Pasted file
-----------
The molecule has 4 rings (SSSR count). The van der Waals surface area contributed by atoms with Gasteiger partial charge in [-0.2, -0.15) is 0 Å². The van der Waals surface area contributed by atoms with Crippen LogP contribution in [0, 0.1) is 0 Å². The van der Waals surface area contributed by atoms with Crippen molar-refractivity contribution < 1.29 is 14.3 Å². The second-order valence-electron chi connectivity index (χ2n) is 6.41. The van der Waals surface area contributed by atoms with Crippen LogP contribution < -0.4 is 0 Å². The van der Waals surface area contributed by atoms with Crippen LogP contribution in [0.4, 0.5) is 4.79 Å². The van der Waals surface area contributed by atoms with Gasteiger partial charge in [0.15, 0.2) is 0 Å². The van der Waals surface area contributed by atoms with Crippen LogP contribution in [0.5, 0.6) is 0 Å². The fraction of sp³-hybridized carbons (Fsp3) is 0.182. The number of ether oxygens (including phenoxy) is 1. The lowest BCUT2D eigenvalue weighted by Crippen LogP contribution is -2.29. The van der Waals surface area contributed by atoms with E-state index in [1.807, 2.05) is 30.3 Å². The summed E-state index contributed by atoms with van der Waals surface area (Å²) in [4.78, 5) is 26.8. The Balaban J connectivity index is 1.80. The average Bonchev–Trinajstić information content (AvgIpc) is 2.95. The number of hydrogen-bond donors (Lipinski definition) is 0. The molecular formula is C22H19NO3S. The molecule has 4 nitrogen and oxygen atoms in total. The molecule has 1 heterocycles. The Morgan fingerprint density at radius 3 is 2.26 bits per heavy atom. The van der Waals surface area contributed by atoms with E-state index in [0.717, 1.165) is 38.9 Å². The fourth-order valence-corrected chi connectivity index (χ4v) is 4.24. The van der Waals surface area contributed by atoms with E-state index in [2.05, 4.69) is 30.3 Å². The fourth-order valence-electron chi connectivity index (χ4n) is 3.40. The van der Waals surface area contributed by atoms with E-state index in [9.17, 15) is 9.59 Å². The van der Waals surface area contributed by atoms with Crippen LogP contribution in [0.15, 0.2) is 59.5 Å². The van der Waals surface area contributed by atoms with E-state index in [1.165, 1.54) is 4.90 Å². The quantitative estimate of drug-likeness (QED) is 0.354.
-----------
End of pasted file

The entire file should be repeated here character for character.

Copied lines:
The molecule has 4 rings (SSSR count). The van der Waals surface area contributed by atoms with Gasteiger partial charge in [-0.2, -0.15) is 0 Å². The van der Waals surface area contributed by atoms with Crippen LogP contribution in [0, 0.1) is 0 Å². The van der Waals surface area contributed by atoms with Crippen molar-refractivity contribution < 1.29 is 14.3 Å². The second-order valence-electron chi connectivity index (χ2n) is 6.41. The van der Waals surface area contributed by atoms with Crippen LogP contribution < -0.4 is 0 Å². The van der Waals surface area contributed by atoms with Crippen LogP contribution in [0.4, 0.5) is 4.79 Å². The van der Waals surface area contributed by atoms with Gasteiger partial charge in [0.15, 0.2) is 0 Å². The van der Waals surface area contributed by atoms with Crippen LogP contribution in [0.5, 0.6) is 0 Å². The fraction of sp³-hybridized carbons (Fsp3) is 0.182. The number of ether oxygens (including phenoxy) is 1. The lowest BCUT2D eigenvalue weighted by Crippen LogP contribution is -2.29. The van der Waals surface area contributed by atoms with E-state index in [1.807, 2.05) is 30.3 Å². The summed E-state index contributed by atoms with van der Waals surface area (Å²) in [4.78, 5) is 26.8. The Balaban J connectivity index is 1.80. The average Bonchev–Trinajstić information content (AvgIpc) is 2.95. The number of hydrogen-bond donors (Lipinski definition) is 0. The molecular formula is C22H19NO3S. The molecule has 4 nitrogen and oxygen atoms in total. The molecule has 1 heterocycles. The Morgan fingerprint density at radius 3 is 2.26 bits per heavy atom. The van der Waals surface area contributed by atoms with E-state index in [0.717, 1.165) is 38.9 Å². The fourth-order valence-corrected chi connectivity index (χ4v) is 4.24. The van der Waals surface area contributed by atoms with E-state index in [2.05, 4.69) is 30.3 Å². The fourth-order valence-electron chi connectivity index (χ4n) is 3.40. The van der Waals surface area contributed by atoms with E-state index in [9.17, 15) is 9.59 Å². The van der Waals surface area contributed by atoms with Crippen LogP contribution in [0.15, 0.2) is 59.5 Å². The van der Waals surface area contributed by atoms with E-state index in [1.165, 1.54) is 4.90 Å². The quantitative estimate of drug-likeness (QED) is 0.354.